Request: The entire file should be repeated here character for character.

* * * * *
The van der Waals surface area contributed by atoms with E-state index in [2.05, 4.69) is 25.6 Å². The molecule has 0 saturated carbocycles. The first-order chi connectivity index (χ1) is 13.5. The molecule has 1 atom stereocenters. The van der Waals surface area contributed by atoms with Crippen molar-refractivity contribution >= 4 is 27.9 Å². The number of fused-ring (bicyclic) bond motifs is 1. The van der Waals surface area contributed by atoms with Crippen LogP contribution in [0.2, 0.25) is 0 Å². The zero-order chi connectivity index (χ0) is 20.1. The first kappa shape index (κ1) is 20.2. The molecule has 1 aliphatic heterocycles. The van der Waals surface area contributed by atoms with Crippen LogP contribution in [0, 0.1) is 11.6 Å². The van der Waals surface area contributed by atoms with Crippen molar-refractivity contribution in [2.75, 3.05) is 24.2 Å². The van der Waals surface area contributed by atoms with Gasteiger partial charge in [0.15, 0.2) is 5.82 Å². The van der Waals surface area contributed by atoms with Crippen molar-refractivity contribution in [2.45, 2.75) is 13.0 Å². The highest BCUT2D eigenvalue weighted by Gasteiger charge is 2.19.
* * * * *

The van der Waals surface area contributed by atoms with E-state index in [2.05, 4.69) is 25.6 Å². The molecule has 0 saturated carbocycles. The first-order chi connectivity index (χ1) is 13.5. The molecule has 1 atom stereocenters. The van der Waals surface area contributed by atoms with Crippen molar-refractivity contribution >= 4 is 27.9 Å². The number of fused-ring (bicyclic) bond motifs is 1. The van der Waals surface area contributed by atoms with Crippen LogP contribution in [0.2, 0.25) is 0 Å². The zero-order chi connectivity index (χ0) is 20.1. The first kappa shape index (κ1) is 20.2. The molecule has 1 aliphatic heterocycles. The van der Waals surface area contributed by atoms with Crippen LogP contribution in [0, 0.1) is 11.6 Å². The van der Waals surface area contributed by atoms with Crippen molar-refractivity contribution in [2.75, 3.05) is 24.2 Å². The van der Waals surface area contributed by atoms with Gasteiger partial charge in [0.15, 0.2) is 5.82 Å². The van der Waals surface area contributed by atoms with Crippen molar-refractivity contribution in [2.45, 2.75) is 13.0 Å². The highest BCUT2D eigenvalue weighted by Gasteiger charge is 2.19.